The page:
"You see now what I mean about the ladder," went on the detective; "it's the only old piece of furniture here and the first thing that caught that cockney eye of mine.
He got briskly off the table on which he was sitting (for the only chair was allotted to Sir Walter) and ran rapidly up the ladder to the platform above.
Sir Walter's private secretary seemed more and more threatened with inappropriate slumber, and, having been the last to climb up the ladder, seemed now to lack the energy even to climb down again.
Bazin uttered a profound sigh and went out to look for the ladder. Presently a good, solid, wooden ladder was placed against the window.
Besides, at that moment he put his foot on the first step of the ladder and began his descent.
They descended into the plain by the ladder. Planchet met them hard by the shed.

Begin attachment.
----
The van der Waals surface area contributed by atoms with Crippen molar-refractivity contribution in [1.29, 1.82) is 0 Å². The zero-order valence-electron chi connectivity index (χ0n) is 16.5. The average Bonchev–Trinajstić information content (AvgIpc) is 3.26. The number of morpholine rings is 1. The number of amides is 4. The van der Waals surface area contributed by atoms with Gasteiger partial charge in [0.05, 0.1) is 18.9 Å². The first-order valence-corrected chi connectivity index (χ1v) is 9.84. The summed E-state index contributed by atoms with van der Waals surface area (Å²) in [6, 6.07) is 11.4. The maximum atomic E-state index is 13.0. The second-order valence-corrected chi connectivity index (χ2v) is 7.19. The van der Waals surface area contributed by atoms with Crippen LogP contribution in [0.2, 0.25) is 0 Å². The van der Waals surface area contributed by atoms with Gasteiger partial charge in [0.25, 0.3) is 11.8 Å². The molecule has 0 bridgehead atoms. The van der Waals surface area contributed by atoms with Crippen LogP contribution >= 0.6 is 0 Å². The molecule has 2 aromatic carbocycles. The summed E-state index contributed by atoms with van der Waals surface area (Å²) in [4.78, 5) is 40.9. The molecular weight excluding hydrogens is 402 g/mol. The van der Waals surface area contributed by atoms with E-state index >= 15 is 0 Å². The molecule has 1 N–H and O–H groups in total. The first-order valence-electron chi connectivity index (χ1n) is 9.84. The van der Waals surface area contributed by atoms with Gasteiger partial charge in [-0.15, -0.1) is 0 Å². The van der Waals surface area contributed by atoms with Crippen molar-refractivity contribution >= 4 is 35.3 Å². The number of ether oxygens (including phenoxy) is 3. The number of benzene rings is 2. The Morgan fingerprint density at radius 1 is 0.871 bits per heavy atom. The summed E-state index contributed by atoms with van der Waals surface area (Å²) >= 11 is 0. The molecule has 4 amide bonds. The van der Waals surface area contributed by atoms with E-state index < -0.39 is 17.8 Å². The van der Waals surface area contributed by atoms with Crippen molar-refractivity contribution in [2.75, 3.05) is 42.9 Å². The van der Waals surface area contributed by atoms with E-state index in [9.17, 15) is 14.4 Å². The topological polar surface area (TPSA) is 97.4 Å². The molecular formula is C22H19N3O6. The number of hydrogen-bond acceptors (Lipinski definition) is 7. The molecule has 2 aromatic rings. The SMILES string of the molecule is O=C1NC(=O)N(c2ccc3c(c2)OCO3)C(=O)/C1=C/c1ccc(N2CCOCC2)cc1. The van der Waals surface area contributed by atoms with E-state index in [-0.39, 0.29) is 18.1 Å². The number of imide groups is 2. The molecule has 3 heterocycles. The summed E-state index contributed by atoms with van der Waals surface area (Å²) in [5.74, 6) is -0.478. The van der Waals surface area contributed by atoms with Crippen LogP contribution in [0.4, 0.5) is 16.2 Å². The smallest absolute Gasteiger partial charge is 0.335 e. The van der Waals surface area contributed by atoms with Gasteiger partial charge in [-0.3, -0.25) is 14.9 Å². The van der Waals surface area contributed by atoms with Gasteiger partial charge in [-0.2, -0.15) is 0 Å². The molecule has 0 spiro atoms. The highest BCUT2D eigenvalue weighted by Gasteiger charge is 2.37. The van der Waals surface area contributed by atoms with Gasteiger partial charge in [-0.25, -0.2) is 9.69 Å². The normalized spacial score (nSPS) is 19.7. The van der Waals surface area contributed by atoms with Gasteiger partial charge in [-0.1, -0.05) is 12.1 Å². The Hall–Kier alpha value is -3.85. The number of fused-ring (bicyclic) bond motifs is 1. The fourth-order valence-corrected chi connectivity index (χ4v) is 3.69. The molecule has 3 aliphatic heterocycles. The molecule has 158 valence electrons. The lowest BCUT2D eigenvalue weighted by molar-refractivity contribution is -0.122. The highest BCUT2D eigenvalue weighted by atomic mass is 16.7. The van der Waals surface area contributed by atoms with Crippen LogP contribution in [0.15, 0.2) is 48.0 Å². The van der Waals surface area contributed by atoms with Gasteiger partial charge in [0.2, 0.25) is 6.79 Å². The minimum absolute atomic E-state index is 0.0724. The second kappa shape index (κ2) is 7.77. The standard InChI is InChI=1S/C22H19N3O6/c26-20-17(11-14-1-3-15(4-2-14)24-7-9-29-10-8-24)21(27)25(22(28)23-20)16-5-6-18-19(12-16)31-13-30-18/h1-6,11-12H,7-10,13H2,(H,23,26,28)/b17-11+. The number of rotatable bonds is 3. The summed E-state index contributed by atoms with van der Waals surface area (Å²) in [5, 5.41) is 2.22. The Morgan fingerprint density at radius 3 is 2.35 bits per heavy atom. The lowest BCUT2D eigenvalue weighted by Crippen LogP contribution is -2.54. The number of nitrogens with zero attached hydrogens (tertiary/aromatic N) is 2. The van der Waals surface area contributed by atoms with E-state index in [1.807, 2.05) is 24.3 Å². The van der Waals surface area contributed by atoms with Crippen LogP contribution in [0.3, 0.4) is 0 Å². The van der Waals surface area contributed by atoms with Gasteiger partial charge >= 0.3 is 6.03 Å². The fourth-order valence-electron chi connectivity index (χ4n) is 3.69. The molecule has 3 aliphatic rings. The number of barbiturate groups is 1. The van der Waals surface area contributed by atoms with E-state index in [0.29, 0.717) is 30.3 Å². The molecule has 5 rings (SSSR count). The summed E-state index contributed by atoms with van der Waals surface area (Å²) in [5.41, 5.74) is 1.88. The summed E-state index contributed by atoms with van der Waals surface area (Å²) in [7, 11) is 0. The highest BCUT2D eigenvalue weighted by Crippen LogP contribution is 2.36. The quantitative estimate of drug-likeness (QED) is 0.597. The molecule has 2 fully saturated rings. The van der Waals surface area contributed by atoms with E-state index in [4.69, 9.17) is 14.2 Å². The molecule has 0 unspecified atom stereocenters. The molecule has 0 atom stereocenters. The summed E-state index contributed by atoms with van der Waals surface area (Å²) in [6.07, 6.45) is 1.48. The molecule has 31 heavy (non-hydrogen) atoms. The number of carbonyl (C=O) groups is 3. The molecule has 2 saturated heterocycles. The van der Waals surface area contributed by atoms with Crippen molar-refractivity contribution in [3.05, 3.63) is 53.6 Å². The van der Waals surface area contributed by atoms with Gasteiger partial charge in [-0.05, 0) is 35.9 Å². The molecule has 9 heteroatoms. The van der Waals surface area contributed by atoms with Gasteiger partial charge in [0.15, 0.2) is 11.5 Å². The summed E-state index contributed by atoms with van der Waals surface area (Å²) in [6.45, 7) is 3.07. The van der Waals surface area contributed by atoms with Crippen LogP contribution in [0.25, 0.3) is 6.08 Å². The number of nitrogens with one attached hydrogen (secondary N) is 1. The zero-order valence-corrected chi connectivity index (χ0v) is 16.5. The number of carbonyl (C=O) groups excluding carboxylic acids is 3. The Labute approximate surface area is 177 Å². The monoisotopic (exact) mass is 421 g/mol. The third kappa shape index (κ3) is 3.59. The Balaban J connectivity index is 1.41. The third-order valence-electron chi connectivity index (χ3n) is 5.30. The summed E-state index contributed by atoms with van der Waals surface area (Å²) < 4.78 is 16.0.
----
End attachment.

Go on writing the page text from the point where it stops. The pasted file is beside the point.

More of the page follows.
The man in the water began suddenly to climb up the ladder, and I hastened away from the rail to fetch some clothes.
"But all this doesn't tell me how you came to hang on to our side ladder," I inquired, in the hardly audible murmurs we used, after he had told me something more of the proceedings on board the Sephora once the bad weather was over.
"Who'd have thought of finding a ladder hanging over at night in a ship anchored out here!
A few yards from the storeroom a ladder rose from the corridor through an aperture in the ceiling.
In conformity with such Wieroo architecture as he had already observed, the well through which the ladder rose continually canted at an angle from the perpendicular.
"Come!" And he turned toward the shaft and the ladder that he had ascended from the river.
There is no telling how long Kit might have stood upon the ladder, addressing his master and mistress by turns, and generally turning towards the wrong person, if Barbara had not at that moment come running up to say that a messenger from the office had brought a note, which, with an expression of some surprise at Kit's oratorical appearance, she put into her master's hand.